I'm Lindsay Ferrier, a Nashville writer with a passion for family travel, exploring Tennessee, and raising kids without losing my mind in the process. This is where I share my discoveries, along with occasional deep thoughts, pop culture tangents and a sprinkling of snark. Want to get in touch? Use the CONTACT form at the top of the page.
February 23, 2010
>I was at dinner with a bunch of bloggers Thursday night when a woman with a swingy white bob approached the table and began chatting with everyone. Noting the hair, I turned to the woman beside me and said, “Oooh, I just love Heloise.” I know, I’m so very, very funny, aren’t I? I don’t know why I don’t have my own sitcom! (Kidding, trolls. Kidding.)
Anyway, the next morning, my roommate Isabel and I were talking and she mentioned Heloise coming over to our table the night before.
“Oh my gosh!” I said excitedly. “She did look just like Heloise, didn’t she? I was thinking the same thing.”
“No, Lindsay,” Isabel said, “That was Heloise.”
These are the kinds of things that happen at blogging conferences.
This most recent one was called Mom 2.0 and I attended Blissdom here in Nashville two weeks before that. In August, I’ll head to New York City for BlogHer. I’m missing Blogalicious and the Type-A Mom Conference and heaven knows which other ones I’ve forgotten or have never heard of. Suffice it to say that now that Mommyblogging is Cool, there’s a conference for everyone.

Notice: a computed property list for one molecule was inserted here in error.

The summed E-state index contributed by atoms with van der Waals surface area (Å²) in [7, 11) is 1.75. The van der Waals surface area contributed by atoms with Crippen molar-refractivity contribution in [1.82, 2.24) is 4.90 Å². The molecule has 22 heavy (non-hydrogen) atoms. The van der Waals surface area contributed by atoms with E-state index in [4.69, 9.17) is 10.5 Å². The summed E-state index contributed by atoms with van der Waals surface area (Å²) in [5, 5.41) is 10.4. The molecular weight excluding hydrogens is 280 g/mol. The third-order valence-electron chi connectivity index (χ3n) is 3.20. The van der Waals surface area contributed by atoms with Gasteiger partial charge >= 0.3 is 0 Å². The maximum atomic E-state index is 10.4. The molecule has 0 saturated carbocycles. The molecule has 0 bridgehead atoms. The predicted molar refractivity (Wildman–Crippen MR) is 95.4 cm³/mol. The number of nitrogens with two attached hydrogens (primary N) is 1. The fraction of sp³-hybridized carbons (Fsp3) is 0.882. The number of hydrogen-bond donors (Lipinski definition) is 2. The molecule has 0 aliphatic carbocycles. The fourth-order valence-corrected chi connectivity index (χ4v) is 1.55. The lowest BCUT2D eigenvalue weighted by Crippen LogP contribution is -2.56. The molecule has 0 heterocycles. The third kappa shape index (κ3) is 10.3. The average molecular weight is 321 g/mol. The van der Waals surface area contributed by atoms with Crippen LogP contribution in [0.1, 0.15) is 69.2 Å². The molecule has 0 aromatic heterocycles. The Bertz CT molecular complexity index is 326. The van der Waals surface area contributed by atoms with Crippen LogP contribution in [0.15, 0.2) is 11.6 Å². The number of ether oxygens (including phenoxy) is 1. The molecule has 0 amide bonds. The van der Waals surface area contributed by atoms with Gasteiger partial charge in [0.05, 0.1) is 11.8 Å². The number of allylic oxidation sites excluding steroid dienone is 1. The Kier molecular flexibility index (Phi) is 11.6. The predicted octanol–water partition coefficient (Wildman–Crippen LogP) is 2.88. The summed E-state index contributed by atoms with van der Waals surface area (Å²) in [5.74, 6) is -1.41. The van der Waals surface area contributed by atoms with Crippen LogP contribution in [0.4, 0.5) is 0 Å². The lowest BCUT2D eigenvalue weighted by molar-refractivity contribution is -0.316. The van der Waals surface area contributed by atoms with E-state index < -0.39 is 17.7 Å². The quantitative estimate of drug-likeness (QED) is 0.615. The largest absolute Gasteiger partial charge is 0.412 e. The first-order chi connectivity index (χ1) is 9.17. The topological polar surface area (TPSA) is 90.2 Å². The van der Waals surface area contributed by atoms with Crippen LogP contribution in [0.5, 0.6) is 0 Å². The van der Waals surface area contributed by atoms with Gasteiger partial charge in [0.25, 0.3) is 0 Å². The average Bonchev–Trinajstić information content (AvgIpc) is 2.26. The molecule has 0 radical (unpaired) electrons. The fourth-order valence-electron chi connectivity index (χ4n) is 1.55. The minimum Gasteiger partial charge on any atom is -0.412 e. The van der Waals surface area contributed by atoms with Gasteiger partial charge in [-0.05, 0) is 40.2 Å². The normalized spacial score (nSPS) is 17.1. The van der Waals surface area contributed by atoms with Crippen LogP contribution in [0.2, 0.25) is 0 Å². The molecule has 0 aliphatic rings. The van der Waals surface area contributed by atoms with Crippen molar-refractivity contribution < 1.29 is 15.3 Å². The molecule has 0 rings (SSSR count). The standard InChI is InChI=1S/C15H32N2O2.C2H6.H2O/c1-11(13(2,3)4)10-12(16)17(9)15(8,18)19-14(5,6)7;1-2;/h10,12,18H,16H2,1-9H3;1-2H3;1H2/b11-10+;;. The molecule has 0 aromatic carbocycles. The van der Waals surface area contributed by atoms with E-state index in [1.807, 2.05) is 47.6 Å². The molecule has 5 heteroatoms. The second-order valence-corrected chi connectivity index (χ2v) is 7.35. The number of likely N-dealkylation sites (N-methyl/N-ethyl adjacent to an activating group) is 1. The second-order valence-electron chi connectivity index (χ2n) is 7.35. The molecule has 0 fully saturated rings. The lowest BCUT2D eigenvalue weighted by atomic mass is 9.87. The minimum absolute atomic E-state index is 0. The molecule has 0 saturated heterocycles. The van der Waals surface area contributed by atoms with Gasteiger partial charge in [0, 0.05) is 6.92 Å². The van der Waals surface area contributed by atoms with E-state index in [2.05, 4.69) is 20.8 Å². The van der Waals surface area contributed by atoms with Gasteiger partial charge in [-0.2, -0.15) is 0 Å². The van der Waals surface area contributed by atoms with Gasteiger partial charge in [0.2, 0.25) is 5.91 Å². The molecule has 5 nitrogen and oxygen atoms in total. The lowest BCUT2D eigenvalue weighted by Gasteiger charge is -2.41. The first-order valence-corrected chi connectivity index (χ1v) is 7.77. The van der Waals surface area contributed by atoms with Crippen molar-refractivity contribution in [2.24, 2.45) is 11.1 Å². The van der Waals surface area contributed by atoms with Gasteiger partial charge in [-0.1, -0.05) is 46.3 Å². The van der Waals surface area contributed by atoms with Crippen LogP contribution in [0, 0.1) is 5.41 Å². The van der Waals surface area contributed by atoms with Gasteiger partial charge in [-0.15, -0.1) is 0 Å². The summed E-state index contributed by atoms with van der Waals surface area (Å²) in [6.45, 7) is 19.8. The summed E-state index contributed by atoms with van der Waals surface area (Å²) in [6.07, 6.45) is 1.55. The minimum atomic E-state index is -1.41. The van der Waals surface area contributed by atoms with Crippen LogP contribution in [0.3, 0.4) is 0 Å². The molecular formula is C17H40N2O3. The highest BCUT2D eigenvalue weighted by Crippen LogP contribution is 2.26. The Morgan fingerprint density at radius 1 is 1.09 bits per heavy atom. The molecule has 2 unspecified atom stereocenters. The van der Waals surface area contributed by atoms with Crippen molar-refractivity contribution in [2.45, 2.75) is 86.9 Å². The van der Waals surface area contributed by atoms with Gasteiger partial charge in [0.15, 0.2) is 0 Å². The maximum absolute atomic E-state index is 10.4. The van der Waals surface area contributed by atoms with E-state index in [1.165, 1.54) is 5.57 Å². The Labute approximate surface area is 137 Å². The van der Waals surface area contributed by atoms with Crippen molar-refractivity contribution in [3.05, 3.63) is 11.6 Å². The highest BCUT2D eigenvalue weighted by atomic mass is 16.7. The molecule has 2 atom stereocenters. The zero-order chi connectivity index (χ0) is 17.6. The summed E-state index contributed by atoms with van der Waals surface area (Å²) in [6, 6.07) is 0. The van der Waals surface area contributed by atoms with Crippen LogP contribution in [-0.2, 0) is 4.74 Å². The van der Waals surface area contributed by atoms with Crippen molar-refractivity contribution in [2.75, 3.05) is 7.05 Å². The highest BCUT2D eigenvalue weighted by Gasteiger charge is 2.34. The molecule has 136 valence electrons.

Blissdom, for example, had its own unique persona. While the speakers were diverse and included everyone from MckMama to Her Bad Mother to Deb on the Rocks, the attendees seemed to consist largely of new bloggers, Christian bloggers, and coupon/bargain bloggers. The biggest difference I noticed was at the bar- At most conference cocktail parties, the bar would be four deep with women trying to exchange their tickets for a drink. At the Blissdom cocktail party, the bar was a wasteland. Also? There were a lot of zebra stripes. I’m not sure what that says about the attendees exactly- obviously, I loved their style– but at one point, I did have serious concerns that all of the zebra-stripe-wearing women would form a herd and end up stampeding Harry Connick Junior, which would not have looked good for Blissdom in general.